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Re: Problems with packages on a netbsd-6 sparc
>>>> + memcpy(cp, pw, sizeof(struct passwd));
>>>> newpw = (struct passwd *) cp;
>>>> - memcpy(newpw, pw, sizeof(struct passwd));
>>> Why not avoid the non-intuitive memcpy() all together all the time
>>> and just let the compiler do its job????
>>> *newpw = *pw;
> I think that's kind of irrelevant given that I suggested getting rid
> of the memcpy() entirely, but....
The problem is that cp did not point to a struct passwd. It pointed
into a mallocked buffer, incremented by the size of some other struct.
"newpw = (struct passwd *) cp" is off in undefined-behaviour weeds
unless cp is suitably aligned (220.127.116.11 #7, and note that indirecting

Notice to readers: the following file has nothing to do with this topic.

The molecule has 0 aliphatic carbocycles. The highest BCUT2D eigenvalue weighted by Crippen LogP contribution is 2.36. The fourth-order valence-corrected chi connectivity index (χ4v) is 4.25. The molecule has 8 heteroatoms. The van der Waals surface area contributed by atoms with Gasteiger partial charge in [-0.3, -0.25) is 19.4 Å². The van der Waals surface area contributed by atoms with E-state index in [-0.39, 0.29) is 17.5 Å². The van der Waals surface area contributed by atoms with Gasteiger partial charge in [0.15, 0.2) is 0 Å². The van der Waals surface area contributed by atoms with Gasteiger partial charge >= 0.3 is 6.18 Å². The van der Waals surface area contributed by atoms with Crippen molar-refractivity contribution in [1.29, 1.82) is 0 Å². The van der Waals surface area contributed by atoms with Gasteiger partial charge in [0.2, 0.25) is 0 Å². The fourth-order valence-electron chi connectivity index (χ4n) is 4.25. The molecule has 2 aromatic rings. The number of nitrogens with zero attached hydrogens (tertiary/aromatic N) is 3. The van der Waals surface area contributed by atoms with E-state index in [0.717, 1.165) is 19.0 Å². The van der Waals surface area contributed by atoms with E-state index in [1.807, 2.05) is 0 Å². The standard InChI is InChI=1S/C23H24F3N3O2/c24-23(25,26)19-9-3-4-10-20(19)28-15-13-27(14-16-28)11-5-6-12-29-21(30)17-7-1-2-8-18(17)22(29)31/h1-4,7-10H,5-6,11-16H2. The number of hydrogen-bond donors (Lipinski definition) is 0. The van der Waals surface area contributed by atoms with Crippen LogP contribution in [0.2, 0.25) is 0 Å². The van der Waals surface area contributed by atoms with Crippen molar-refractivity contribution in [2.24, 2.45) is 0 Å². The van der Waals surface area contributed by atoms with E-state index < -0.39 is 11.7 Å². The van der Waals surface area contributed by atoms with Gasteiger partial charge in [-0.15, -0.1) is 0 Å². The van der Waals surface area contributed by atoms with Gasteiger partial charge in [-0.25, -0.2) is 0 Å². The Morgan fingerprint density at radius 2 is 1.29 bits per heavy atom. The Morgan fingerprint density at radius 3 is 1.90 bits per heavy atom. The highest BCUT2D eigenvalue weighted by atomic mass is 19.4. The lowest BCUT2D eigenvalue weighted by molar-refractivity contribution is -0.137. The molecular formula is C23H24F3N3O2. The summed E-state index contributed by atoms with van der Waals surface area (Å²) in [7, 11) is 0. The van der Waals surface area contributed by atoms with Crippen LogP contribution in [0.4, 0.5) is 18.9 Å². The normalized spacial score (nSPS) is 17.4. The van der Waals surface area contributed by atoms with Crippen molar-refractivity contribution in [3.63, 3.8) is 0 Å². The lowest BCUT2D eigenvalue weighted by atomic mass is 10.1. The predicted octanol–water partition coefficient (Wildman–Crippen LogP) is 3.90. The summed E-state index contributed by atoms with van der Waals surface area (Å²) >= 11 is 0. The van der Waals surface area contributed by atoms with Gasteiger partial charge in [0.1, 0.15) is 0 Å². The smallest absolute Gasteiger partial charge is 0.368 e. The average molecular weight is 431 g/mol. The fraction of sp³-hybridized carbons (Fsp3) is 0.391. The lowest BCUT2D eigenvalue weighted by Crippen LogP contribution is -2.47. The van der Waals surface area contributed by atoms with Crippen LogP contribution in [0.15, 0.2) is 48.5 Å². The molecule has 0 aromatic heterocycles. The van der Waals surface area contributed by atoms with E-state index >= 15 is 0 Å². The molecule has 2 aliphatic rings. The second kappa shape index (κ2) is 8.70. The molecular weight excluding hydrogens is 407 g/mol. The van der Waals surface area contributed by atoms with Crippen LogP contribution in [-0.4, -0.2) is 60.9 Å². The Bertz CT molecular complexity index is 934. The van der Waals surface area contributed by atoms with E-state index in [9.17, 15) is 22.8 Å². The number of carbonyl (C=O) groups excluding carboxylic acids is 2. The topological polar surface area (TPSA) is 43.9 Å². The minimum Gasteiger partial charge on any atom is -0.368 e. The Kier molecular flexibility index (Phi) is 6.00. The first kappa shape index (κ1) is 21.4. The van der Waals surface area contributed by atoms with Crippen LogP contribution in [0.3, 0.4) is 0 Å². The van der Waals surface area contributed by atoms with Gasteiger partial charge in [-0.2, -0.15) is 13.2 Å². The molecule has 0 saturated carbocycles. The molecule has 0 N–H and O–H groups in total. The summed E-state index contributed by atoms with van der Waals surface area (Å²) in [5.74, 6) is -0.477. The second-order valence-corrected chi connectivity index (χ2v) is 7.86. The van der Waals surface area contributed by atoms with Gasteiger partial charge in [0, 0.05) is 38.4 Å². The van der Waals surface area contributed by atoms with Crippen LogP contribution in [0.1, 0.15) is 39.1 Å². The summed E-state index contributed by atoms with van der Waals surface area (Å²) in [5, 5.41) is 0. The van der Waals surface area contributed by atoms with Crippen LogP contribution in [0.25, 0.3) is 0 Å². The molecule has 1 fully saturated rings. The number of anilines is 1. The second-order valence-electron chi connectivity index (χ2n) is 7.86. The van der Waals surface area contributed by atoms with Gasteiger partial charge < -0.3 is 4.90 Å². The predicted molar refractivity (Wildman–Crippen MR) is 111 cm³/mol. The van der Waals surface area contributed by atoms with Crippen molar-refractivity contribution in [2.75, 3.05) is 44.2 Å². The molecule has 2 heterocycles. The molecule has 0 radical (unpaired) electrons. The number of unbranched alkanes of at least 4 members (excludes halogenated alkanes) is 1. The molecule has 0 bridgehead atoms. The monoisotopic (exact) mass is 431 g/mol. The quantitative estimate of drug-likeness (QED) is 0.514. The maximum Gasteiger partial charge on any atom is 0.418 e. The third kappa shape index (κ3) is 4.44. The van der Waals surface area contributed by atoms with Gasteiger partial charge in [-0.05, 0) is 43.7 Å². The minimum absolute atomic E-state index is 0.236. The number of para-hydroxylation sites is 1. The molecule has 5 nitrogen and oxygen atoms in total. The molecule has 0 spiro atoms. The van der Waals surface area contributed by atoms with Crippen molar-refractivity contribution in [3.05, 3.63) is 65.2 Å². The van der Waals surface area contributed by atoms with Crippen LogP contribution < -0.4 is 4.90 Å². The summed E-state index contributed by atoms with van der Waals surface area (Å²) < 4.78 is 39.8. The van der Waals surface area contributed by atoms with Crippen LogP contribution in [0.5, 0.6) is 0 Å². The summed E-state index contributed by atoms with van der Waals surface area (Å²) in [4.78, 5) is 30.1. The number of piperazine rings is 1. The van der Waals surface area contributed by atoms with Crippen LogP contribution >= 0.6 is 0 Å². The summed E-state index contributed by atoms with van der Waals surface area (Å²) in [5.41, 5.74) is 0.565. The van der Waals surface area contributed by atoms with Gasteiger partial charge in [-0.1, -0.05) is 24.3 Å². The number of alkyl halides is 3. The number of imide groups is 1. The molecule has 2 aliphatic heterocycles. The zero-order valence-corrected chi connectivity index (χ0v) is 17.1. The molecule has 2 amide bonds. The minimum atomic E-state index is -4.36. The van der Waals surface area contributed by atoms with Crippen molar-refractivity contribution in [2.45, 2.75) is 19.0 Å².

through the result is not necessary to invoke undefined behaviour).
Because of this, the old memcpy (the one copying into newpw) was
justified in assuming newpw was properly aligned for a struct passwd,
which it was on many historical machines, either because of the way the
compiler treated the two structs in question or because the machines
didn't actually have any alignment restrictions. But in this case that
particular bit of nonportability came back to bite the code. Struct
assignment such as you suggest would be equally undefined and, in
practice, would almost certainly be at least as big a lose as the
memcpy, in exactly the cases where memcpy failed.
> (So far as I can recall there is no requirement in C, and certainly
> not old C or C89, that a "void *" pointer must be cast back to the
> type it had before it was cast into a "void *" pointer. [...])
No, there's no requirement that anything be done with it at all.
However, if it is cast to some other type, it has to be correctly
aligned for that type (which is difficult to ensure in general) or "the
behavior is undefined".
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